s m u b l A 5 P O Billboard T ®

1

2 3

Born and Raised John Mayer

4 5

21 Adele

Blown Away Carrie Underwood

Apocalyptic Love Slash

Up All Night One Direction

6 | THE PIONEER | June 2012


TOP BOX OFFICE HITS

T.V. Review TOUCH FOX-TV By Lenny Ditkowsky

1 2 3 4 5

Men in Black 3 Sony Pictures

The Avengers Walt Disney Pictures Battleship Universal Pictures The Dictator Paramount Pictures Chernobly Diaries Warner Bros

Out on DVD Albert Nobbs Chronicle Gone Goon The Grey Man on a Ledge Red Tails This Means War The Woman in Black June 2012 | THE PIONEER | 7

Premiering on March 22 and airing every Monday night since, Touch is Tim Kring’s latest project. If you don’t know who Tim Kring is, he was the producer of Heroes. While Heroes took a tragic turn toward “I-don’t-even-know-what’s-going-on-anymore, but look, explosions!” in seasons two and three, Touch gives you that wonderful sensation of suspense - never quite knowing where the plot is headed right from the get-go. The show kicks off by introducing Martin Bohm, single father of a mute and seemingly autistic boy named Jake. Jake has a bizarre obsession with cell phones, and, after he steals a few too many, a social worker stops by the door to convince Martin that Jake needs a stable environment. Jake is taken to an overnight care facility, at least until he breaks out to continue looking for future-predicting numbers. The episodes have a somewhat repetitive structure. The scene constantly switches between Martin and Jake to someone in Brazil or France, or “anywhere [the set designers] can make South California look like.” These subplots don’t seem to tie into the show’s overall story line, meaning they introduce a lot of characters who are actually interesting and yank them away with a mushy happy ending at the last minute. Moreover, in all nine episodes, not one subplot character has been reintroduced, which so far hints that they won’t be, and they really weren’t that important to the story in the first place. Aside from the inconstant cast list, the plot often revolves around Martin following Jake (who is following magic numbers) around and being given bad news about Jake’s future custody arrangement, and often times the “sad” moments, are very obviously supposed to make you feel a certain way. It’s preachy, and many mentions are made of September 11th and the Christian Bible. But, if you can grin and bear with the expectation that a character you like will be tossed on screen and yanked off an hour later for some too-gooey “tender” moments, and if you don’t care about the 9/11 or biblical references, then Touch has its good points. If you like watching subplots tie together and theorizing about what will happen next, or trying to find the next future-predicting number in Jake’s sequence, then Touch is fun to watch. If you want to watch it solely for an hour of entertainment, it may get boring very quickly.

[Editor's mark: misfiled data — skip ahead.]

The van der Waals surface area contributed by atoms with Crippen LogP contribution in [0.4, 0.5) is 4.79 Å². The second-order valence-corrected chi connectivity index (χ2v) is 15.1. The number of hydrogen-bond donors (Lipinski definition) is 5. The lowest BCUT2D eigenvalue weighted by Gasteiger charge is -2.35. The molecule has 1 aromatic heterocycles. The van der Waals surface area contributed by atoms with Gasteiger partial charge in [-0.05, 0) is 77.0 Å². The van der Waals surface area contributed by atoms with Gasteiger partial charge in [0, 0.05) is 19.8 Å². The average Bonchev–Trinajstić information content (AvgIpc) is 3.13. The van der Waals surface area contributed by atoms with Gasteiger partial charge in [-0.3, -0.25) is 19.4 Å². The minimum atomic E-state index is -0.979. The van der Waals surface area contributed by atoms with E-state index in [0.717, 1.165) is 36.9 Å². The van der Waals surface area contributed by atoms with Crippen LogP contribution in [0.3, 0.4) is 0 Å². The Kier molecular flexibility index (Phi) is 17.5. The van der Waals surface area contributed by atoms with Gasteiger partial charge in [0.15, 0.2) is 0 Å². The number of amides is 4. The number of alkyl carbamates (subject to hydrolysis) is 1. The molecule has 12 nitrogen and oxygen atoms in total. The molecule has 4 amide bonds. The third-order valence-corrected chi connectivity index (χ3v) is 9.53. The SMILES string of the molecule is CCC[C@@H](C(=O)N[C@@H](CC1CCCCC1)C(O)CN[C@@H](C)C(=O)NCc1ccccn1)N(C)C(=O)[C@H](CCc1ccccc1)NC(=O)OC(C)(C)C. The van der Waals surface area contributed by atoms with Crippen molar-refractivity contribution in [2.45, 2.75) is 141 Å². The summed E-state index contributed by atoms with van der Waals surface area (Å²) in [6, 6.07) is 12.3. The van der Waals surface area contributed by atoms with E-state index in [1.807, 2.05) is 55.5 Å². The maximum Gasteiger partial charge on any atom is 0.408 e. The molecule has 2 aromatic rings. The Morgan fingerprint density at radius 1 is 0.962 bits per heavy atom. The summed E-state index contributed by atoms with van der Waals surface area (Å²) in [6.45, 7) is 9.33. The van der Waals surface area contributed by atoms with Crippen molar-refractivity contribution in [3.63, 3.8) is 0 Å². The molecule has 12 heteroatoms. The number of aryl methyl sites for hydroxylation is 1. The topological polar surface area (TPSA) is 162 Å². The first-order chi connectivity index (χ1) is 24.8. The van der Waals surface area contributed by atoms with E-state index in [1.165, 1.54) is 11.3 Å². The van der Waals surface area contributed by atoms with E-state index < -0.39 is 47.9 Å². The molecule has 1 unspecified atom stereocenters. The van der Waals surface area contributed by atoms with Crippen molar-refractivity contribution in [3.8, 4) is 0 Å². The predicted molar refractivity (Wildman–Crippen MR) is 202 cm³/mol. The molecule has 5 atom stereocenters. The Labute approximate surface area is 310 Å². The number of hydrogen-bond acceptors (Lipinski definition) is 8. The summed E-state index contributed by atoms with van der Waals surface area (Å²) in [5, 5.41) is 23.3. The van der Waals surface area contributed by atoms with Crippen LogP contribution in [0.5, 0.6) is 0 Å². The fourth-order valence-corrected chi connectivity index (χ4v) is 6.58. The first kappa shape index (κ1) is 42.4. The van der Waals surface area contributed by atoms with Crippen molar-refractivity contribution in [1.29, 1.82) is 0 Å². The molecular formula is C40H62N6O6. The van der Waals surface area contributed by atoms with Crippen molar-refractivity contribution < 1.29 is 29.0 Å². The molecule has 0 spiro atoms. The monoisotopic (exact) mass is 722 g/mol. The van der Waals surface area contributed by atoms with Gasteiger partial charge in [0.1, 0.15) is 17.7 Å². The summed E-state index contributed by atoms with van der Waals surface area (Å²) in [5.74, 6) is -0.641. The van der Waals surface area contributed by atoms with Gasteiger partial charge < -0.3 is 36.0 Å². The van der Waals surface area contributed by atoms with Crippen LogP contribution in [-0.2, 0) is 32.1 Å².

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Senior laden boys volleyball team wins 22 matches, makes it to IHSA regional championship game by Pioneer Staff The Maine East varsity boys volleyball team had an amazing season. They had high hopes and expectations which led them on an amazing journey in 2012. The boys played in two tournament title games at the Maine East and Maine South Tournaments. Although they lost, getting to both of those finals was quite an accomplishment. In addition, they reached and went beyond their goal of 20 wins for the season, finishing with 22 wins, the third highest victory total since boys volleyball started here at Maine East. The team was led by a great group of seniors in Adam Bloniarz, Jon Coldea, David Coldea, Angel Mandrazhiev, Sasha Kachanov, Greg Siemienczuk, Jacob Swoboda, and Artur Theil. The Blue Demons made it to the IHSA Regional Championship game against Glenbrook South, but lost to a great ballclub in two games. Having such a solid year

opens the door to many individual accolades. Artur Theil, Jon Coldea, and David Coldea earned All-Tournament Honors at Maine East and Libertyville. Also, the Coldea brothers earned All-Conference status in the North Division of the Central Suburban League. It was quite a year and this group of 14 will be missed.

Maciek Otfinowski spikes the ball against Niles West.

John Coldea (left) and Adam Bloniarz go up for a block while Angel Mandrazhiev gets ready for a dig.

8 | THE PIONEER | June 2012